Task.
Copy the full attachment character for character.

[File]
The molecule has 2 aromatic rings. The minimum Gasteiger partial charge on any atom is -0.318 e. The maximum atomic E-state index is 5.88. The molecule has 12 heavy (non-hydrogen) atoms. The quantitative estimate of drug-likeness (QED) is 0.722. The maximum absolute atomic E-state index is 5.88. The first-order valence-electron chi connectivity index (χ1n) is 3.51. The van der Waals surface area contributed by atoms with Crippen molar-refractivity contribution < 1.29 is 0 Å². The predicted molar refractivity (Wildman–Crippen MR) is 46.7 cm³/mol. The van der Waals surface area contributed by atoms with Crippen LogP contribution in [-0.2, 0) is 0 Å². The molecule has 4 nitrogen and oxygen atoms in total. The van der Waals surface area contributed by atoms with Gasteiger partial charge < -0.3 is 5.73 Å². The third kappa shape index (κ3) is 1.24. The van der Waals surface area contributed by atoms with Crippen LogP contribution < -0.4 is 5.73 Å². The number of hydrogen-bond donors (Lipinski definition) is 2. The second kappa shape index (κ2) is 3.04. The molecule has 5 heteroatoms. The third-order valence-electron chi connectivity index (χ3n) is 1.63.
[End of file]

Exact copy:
The molecule has 2 aromatic rings. The minimum Gasteiger partial charge on any atom is -0.318 e. The maximum atomic E-state index is 5.88. The molecule has 12 heavy (non-hydrogen) atoms. The quantitative estimate of drug-likeness (QED) is 0.722. The maximum absolute atomic E-state index is 5.88. The first-order valence-electron chi connectivity index (χ1n) is 3.51. The van der Waals surface area contributed by atoms with Crippen molar-refractivity contribution < 1.29 is 0 Å². The predicted molar refractivity (Wildman–Crippen MR) is 46.7 cm³/mol. The van der Waals surface area contributed by atoms with Crippen LogP contribution in [-0.2, 0) is 0 Å². The molecule has 4 nitrogen and oxygen atoms in total. The van der Waals surface area contributed by atoms with Gasteiger partial charge < -0.3 is 5.73 Å². The third kappa shape index (κ3) is 1.24. The van der Waals surface area contributed by atoms with Crippen LogP contribution < -0.4 is 5.73 Å². The number of hydrogen-bond donors (Lipinski definition) is 2. The second kappa shape index (κ2) is 3.04. The molecule has 5 heteroatoms. The third-order valence-electron chi connectivity index (χ3n) is 1.63.